In the aftermath of the financial crisis the world saw an increase in the number of street protests. Many inspired by perceived connections between the political elite and business interests; Occupy Wall Street and Los Indignados in the west to the Arab Spring and the protests against Victor Yanukovich in Ukraine. A new working paper from the National Bureau of Economic Research presents evidence on their power.
Daron Acemoglu, Tarek Hassan and Ahmed Tahoun examines the correlation between street protests in Egypt and the stock market returns for firms connected to former president Hosni Mubarak’s National Democratic Party (NDP), the Muslim Brotherhood and the Egyptian military. Read more
Migration from the European Union is a pretty controversial issue in Britain. Particularly in politics: the strength of the anti-EU UK Independence Party and the anxiety it causes for the two major parties is thought to be linked to public antipathy towards the high-levels of migration that followed the accession of eight eastern european countries to the EU in 2004 (EUA8).
Others have pointed out that perhaps something else is going on. The British public tend to overestimate the proportion of the country who are migrants and have been in favour of lower levels of migration for the past 50 years, even when the country was experiencing net emigration. So perhaps migration is just a vehicle for other concerns.
So I thought I would look at the relationship between the number of migrants in an area and public opinion about migration. Read more
The US went to the polls yesterday for the congressional midterms and the Republicans swept to victory and took control of the senate. Turnout tends to be much lower when there’s no presidential election to accompany the congressional vote, on average about 13 percentage points. Exit polls revealed that minority and younger voters were much more likely to stay home this year than they were in 2012.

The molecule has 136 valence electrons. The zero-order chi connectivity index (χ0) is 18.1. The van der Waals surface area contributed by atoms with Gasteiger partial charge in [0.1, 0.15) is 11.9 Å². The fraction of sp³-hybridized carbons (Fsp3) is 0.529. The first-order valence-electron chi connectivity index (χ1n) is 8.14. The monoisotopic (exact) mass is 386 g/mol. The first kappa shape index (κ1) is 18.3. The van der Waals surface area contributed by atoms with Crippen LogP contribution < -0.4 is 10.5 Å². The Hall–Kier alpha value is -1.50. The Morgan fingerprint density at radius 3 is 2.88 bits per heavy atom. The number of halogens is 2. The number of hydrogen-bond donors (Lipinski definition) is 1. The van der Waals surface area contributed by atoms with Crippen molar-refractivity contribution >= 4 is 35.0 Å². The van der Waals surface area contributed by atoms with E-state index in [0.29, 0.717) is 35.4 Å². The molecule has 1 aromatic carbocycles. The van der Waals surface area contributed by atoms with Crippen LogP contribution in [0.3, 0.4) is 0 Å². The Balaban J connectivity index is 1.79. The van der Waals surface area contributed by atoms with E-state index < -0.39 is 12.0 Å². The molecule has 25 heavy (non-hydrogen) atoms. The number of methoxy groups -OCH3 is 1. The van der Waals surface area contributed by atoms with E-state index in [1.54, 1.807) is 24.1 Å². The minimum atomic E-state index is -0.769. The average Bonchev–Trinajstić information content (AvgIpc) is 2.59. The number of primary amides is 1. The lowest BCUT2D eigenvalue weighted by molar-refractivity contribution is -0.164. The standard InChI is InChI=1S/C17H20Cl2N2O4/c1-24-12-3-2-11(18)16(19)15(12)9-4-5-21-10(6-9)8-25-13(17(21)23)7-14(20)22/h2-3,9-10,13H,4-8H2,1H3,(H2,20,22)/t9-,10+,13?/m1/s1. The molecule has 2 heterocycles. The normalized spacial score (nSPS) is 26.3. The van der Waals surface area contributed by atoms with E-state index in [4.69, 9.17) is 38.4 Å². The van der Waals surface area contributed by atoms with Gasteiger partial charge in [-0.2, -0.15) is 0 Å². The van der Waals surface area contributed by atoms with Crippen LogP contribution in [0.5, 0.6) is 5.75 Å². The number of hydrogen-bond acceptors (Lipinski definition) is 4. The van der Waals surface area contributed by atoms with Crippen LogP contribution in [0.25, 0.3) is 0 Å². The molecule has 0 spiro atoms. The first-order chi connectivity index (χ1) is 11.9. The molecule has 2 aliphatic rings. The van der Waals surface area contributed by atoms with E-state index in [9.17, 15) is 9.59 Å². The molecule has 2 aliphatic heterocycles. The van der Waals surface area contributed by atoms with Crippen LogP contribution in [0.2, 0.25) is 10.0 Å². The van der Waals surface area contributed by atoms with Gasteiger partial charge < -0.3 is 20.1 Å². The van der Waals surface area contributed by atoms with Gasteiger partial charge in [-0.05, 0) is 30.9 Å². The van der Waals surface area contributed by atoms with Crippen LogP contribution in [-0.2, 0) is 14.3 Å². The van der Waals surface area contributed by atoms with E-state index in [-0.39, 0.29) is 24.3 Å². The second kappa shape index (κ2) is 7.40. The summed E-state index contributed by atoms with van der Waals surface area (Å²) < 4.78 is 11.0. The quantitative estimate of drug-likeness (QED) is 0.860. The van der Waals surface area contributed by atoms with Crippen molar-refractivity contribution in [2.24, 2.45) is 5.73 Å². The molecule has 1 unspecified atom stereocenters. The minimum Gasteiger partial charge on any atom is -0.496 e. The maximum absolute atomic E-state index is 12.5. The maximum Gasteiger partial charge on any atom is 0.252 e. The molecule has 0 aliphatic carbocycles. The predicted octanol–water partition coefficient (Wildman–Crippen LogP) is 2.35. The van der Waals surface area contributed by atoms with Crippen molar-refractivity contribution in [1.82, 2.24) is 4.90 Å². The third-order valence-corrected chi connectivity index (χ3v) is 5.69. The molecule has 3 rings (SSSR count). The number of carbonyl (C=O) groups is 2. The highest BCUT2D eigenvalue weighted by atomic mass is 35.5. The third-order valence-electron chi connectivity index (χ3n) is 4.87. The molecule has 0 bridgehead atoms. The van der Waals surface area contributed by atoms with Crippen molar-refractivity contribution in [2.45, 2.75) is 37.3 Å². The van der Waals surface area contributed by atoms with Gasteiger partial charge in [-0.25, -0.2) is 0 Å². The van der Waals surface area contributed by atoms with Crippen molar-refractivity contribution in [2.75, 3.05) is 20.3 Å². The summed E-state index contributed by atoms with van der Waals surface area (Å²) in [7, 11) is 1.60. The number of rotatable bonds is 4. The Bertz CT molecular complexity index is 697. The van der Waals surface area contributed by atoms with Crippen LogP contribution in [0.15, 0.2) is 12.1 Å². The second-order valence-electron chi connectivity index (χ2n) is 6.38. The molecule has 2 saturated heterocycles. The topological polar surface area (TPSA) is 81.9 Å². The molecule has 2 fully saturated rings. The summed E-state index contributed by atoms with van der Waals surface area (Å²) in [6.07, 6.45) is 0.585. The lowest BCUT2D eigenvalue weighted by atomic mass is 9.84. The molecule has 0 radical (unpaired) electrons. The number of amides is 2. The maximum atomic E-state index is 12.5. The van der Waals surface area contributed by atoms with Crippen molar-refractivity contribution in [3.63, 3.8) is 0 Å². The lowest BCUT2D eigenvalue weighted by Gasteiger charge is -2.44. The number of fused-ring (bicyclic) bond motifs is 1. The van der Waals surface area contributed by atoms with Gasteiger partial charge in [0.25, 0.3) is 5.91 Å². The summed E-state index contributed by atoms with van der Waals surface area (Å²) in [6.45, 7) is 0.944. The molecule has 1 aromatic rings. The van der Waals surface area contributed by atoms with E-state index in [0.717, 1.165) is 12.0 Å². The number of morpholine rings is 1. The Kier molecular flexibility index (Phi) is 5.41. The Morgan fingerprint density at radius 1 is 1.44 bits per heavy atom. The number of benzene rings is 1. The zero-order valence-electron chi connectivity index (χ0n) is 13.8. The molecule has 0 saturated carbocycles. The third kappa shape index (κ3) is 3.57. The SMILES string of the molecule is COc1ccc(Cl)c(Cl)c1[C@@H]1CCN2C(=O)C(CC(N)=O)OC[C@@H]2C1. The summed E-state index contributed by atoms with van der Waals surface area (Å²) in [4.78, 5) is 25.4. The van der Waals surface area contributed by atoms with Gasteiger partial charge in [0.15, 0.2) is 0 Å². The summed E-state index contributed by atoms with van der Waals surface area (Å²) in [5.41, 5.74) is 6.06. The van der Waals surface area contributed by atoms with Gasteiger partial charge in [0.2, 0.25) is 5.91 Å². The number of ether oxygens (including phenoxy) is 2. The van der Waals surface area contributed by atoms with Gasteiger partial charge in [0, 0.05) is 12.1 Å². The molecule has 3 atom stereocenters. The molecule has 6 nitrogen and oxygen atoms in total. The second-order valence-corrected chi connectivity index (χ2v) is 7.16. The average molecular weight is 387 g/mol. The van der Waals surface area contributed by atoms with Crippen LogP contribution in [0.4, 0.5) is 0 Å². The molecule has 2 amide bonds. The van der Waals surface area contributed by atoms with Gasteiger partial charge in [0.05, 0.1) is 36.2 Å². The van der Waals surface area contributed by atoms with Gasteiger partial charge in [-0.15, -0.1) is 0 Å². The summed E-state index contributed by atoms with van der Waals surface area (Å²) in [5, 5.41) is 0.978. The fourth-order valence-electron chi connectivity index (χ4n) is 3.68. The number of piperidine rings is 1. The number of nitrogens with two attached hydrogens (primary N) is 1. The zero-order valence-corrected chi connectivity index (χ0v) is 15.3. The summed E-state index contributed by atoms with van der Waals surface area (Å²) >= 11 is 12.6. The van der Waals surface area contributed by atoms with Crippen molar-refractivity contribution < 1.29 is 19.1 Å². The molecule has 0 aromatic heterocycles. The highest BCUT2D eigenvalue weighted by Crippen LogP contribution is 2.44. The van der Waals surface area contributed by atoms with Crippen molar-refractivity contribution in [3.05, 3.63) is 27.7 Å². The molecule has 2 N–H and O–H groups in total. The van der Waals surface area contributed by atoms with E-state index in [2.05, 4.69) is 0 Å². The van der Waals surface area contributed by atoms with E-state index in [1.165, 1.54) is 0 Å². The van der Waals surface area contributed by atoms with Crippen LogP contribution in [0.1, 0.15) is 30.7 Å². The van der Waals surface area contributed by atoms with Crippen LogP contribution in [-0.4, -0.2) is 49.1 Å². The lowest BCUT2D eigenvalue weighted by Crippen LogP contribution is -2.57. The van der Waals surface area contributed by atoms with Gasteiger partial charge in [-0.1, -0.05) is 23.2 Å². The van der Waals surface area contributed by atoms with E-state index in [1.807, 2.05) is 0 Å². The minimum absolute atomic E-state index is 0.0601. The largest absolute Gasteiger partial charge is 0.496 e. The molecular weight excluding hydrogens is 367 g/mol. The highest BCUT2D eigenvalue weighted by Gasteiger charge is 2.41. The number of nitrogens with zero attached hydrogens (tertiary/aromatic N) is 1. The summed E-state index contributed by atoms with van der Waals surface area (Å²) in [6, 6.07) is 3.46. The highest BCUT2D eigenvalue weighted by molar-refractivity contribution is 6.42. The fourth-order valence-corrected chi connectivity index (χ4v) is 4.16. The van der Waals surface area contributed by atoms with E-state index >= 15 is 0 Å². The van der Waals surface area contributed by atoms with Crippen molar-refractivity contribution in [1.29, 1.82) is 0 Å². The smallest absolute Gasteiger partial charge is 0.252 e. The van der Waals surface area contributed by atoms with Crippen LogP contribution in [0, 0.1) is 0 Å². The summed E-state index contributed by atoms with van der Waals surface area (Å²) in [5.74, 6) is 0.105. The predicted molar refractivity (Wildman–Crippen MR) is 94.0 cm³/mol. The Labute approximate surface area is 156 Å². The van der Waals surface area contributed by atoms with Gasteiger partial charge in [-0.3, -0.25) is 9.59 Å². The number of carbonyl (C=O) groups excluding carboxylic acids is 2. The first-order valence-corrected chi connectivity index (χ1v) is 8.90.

Ukip leader Nigel Farage (left) and Conservative MP for Clacton-on-Sea Douglas Carswell who has announced he is defecting to the eurosceptic party
A “seaside strategy” is being deployed by the UK Independence party in the run-up to next year’s general election which will see the eurosceptic party target seven seats in faded coastal areas of the UK.
Of the leaked list of 12“most wanted” seats where Ukip will concentrate its campaigning, half include seaside resorts, including South Thanet – where party leader Nigel Farage is standing – plus Skegness and Great Yarmouth. The addition of Clacton-on-Sea, whose Tory MP Douglas Carswell announced his surprise defection to Ukip last week, makes seven.
All seven constituencies produced impressive victories for the Conservative party in the 2010 general election – on average, the Tories achieved a 23 per cent majority and a 49 per cent share of the vote. Where Ukip fielded a candidate, its average share was just 6.3 per cent.
However, the deprived demographics of Britain’s coastal towns mean that Ukip is finding increasing support beside the seaside. Fast forward four years, and the eurosceptic party took the greatest share of the vote in May’s European elections in all seven of the seaside towns where it has pledged to fight the Tories on the beaches. Read more